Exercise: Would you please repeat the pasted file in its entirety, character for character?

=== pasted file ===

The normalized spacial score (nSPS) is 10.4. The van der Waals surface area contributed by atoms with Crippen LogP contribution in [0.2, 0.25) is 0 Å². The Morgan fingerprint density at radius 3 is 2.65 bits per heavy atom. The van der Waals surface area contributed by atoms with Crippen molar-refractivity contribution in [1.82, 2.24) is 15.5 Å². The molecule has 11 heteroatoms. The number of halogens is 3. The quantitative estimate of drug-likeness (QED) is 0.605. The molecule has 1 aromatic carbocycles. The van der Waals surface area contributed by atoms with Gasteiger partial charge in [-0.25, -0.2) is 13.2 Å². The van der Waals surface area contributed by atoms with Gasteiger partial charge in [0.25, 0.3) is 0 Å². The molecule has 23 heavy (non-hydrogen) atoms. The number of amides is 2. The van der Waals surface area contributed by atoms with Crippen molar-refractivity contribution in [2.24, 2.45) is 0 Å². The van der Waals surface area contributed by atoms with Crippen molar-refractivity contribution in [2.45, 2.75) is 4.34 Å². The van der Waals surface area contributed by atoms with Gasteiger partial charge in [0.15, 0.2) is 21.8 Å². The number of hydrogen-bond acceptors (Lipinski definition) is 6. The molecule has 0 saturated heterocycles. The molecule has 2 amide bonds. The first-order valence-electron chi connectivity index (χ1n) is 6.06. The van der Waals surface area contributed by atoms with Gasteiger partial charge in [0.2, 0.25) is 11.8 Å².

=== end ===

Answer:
The normalized spacial score (nSPS) is 10.4. The van der Waals surface area contributed by atoms with Crippen LogP contribution in [0.2, 0.25) is 0 Å². The Morgan fingerprint density at radius 3 is 2.65 bits per heavy atom. The van der Waals surface area contributed by atoms with Crippen molar-refractivity contribution in [1.82, 2.24) is 15.5 Å². The molecule has 11 heteroatoms. The number of halogens is 3. The quantitative estimate of drug-likeness (QED) is 0.605. The molecule has 1 aromatic carbocycles. The van der Waals surface area contributed by atoms with Gasteiger partial charge in [-0.25, -0.2) is 13.2 Å². The van der Waals surface area contributed by atoms with Gasteiger partial charge in [0.25, 0.3) is 0 Å². The molecule has 23 heavy (non-hydrogen) atoms. The number of amides is 2. The van der Waals surface area contributed by atoms with Crippen molar-refractivity contribution in [2.24, 2.45) is 0 Å². The van der Waals surface area contributed by atoms with Crippen molar-refractivity contribution in [2.45, 2.75) is 4.34 Å². The van der Waals surface area contributed by atoms with Gasteiger partial charge in [0.15, 0.2) is 21.8 Å². The number of hydrogen-bond acceptors (Lipinski definition) is 6. The molecule has 0 saturated heterocycles. The molecule has 2 amide bonds. The first-order valence-electron chi connectivity index (χ1n) is 6.06. The van der Waals surface area contributed by atoms with Gasteiger partial charge in [0.2, 0.25) is 11.8 Å².